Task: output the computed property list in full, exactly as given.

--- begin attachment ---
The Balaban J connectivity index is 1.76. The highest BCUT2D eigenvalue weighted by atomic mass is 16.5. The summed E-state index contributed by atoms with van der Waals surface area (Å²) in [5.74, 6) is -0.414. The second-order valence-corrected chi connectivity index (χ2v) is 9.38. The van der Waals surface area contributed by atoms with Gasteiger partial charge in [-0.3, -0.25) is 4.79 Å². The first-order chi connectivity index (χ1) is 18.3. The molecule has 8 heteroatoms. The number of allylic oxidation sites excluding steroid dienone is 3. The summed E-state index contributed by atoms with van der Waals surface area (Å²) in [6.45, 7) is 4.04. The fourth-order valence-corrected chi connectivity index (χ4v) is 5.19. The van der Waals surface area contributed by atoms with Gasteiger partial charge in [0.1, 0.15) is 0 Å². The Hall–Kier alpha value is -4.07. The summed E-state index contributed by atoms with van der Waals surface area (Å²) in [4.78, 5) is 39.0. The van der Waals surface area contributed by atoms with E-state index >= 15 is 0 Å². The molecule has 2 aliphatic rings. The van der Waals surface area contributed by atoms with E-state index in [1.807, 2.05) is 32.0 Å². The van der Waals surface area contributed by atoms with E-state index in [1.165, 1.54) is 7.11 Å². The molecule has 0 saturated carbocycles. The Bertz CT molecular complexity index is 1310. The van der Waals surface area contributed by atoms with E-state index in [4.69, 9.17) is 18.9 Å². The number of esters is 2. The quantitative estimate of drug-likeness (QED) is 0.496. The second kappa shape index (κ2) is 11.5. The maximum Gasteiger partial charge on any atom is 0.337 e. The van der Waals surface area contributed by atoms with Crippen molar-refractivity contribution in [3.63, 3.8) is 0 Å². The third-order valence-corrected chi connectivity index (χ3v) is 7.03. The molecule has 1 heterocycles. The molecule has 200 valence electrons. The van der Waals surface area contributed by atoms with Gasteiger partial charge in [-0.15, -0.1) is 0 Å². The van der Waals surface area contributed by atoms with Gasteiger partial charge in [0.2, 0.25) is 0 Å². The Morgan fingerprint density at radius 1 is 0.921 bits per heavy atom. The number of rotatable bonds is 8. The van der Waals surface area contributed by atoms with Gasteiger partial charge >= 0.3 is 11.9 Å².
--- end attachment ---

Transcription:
The Balaban J connectivity index is 1.76. The highest BCUT2D eigenvalue weighted by atomic mass is 16.5. The summed E-state index contributed by atoms with van der Waals surface area (Å²) in [5.74, 6) is -0.414. The second-order valence-corrected chi connectivity index (χ2v) is 9.38. The van der Waals surface area contributed by atoms with Gasteiger partial charge in [-0.3, -0.25) is 4.79 Å². The first-order chi connectivity index (χ1) is 18.3. The molecule has 8 heteroatoms. The number of allylic oxidation sites excluding steroid dienone is 3. The summed E-state index contributed by atoms with van der Waals surface area (Å²) in [6.45, 7) is 4.04. The fourth-order valence-corrected chi connectivity index (χ4v) is 5.19. The van der Waals surface area contributed by atoms with Gasteiger partial charge in [0.1, 0.15) is 0 Å². The Hall–Kier alpha value is -4.07. The summed E-state index contributed by atoms with van der Waals surface area (Å²) in [4.78, 5) is 39.0. The van der Waals surface area contributed by atoms with E-state index >= 15 is 0 Å². The molecule has 2 aliphatic rings. The van der Waals surface area contributed by atoms with E-state index in [1.807, 2.05) is 32.0 Å². The van der Waals surface area contributed by atoms with E-state index in [1.165, 1.54) is 7.11 Å². The molecule has 0 saturated carbocycles. The Bertz CT molecular complexity index is 1310. The van der Waals surface area contributed by atoms with E-state index in [4.69, 9.17) is 18.9 Å². The number of esters is 2. The quantitative estimate of drug-likeness (QED) is 0.496. The second kappa shape index (κ2) is 11.5. The maximum Gasteiger partial charge on any atom is 0.337 e. The van der Waals surface area contributed by atoms with Crippen molar-refractivity contribution in [3.63, 3.8) is 0 Å². The third-order valence-corrected chi connectivity index (χ3v) is 7.03. The molecule has 1 heterocycles. The molecule has 200 valence electrons. The van der Waals surface area contributed by atoms with Gasteiger partial charge in [-0.15, -0.1) is 0 Å². The van der Waals surface area contributed by atoms with Gasteiger partial charge in [0.2, 0.25) is 0 Å². The Morgan fingerprint density at radius 1 is 0.921 bits per heavy atom. The number of rotatable bonds is 8. The van der Waals surface area contributed by atoms with Gasteiger partial charge >= 0.3 is 11.9 Å².